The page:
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Older Large Crossovers Are Safer For Teen Drivers Than New Small Cars

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This latest study by the IIHS should be read by every parent.

It's a question many parents ask themselves when shopping for a car for their newly licensed teenage driver: what's the safest type of car to buy that's also affordable? Is it better to buy used or new? Big for small car? All important questions and thanks to this latest study by the Insurance Institute for Highway Safety answers can be provided. Following some head-on crash tests, the IIHS found that, in general, new cars are not as safe as larger crossovers and SUVs, whether new or used.

Although safety technologies are better than ever, the laws of physics never change because vehicle size and weight will always matter. For example, the resulting crash tests found that test dummies in smaller cars experienced stronger forces, therefore increasing the chances for head and body injuries.

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"Bigger vehicles provide greater protection," said Jessica Cicchino, IIHS vice president for research. "If you're riding in one of the smallest vehicles on the road, you'll be at a disadvantage in a crash with almost any other vehicle around you." The IIHS, as expected, also cautions against buying new drivers high-powered cars, whether it's a brand new Chevrolet Camaro or even an older Audi A6. A complete list of IIHS recommendations for teenage drivers can be found here, and all of these vehicles cost less than $20,000. What's the cheapest vehicle? The first generation Volvo XC90.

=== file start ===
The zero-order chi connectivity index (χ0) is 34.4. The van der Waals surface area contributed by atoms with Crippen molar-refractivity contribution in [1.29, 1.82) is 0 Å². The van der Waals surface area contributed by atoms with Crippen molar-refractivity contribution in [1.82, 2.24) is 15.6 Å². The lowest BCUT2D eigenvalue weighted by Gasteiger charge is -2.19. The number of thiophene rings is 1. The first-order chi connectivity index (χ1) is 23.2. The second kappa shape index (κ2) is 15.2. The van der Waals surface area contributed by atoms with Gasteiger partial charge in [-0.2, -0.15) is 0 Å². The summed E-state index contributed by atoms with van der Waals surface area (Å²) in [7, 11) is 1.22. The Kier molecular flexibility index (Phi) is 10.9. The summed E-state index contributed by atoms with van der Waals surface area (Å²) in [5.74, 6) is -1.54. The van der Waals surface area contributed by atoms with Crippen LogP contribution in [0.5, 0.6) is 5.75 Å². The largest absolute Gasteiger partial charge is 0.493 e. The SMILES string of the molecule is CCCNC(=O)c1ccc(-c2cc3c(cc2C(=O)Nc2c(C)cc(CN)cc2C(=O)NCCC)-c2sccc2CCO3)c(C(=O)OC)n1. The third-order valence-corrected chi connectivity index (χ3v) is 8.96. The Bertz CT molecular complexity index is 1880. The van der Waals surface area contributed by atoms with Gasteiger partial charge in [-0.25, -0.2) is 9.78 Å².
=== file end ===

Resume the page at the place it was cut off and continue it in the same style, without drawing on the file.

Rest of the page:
Honda also points out that eight of its vehicles also made the list and they are as follows for $20k or less:

Honda Accord Sedan (2013 and later), Honda Accord Coupe (2013 and later), Honda CR-V (2015 and later), and Honda Odyssey (2011 and later).

If you want to spend less than $10k, then consider one of the following: Honda Accord Sedan (2012), Honda Element (2007-2011), Honda CR-V (2012 and later), and Honda Odyssey (2011-2013).